The computerized system allows health care centers achieve efficiency and effectiveness when it comes to the health care operations. Information is quickly relayed to the necessary parties and data entry has been made easier through this system. Abramson & Kaushal, (2012) state that, there is a reduced and also elimination of duplication of work since data is easily retrieved through the hospital's database system and consequently used while administering diagnosis to patients. The use of the digital system has also enabled physicians and nurses to save on time since there is less paperwork, filing, and storage to be completed. Although the digital data entry system has allowed health centers to achieve efficiency and improved quality, there is the tendency for nurses among other staff to be complacent at their duty stations since the system automatically retrieves information need.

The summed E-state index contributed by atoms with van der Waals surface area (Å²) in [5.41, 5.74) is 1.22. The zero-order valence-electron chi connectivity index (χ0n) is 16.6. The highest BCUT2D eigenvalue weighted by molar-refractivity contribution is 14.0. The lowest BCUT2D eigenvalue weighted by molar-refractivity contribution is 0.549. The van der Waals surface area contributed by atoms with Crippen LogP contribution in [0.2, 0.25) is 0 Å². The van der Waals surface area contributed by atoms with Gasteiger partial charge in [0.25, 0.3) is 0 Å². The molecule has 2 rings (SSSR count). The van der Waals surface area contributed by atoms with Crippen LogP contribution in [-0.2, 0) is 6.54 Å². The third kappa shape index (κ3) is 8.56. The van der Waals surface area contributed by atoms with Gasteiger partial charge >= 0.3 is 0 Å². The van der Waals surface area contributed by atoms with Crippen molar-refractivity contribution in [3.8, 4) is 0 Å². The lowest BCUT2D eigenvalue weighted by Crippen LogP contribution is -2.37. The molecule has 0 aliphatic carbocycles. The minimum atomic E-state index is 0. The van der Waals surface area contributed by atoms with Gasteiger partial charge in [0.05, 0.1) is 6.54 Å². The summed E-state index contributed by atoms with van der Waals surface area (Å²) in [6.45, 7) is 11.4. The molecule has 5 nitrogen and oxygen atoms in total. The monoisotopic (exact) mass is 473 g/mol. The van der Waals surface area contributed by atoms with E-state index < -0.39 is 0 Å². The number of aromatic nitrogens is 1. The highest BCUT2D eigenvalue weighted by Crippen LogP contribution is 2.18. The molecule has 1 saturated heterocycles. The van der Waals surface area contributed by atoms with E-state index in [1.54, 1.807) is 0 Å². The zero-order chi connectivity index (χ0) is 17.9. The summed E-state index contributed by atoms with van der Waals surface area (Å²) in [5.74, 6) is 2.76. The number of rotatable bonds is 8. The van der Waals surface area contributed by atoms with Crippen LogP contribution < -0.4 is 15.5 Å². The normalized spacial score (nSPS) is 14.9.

Complacency may lead to failure, and major side effects may be faced in the health centers (Abraham & Kaushal 2012). For instance, this may be experienced in a situation whereby, data was entered into the system regarding a patients' health condition. However, the nurse on duty wrongly entered the data entry under the patient's name in such a way that, the conditions of two different patients were interchanged. In case such a patient makes a revisit to the hospital, and due to ease of retrieval of information, the nurse in charge does not cross-examine the condition of the patient but blindly uses data entered to administer diagnosis, the patient may end up being given the wrong medication. In the end, it may lead to health deterioration of the patient. Georgiou, Prgomet, Paoloni, Creswick, Hordern, Walter, & Westbrook, (2013) posit that an integrated system acts as a backup to the knowledge that the physicians and health attendees have. They should make use of their expertise and practical skills to avoid failures and errors. Systems are developed to support the managerial and clinical information and processes employed in hospitals. Humans should not be entirely dependent on it since systems cannot automatically correct errors that have been entered into the database system. Failure to one point of the system may result in continued failure to the rest of the process if it is not corrected in advance.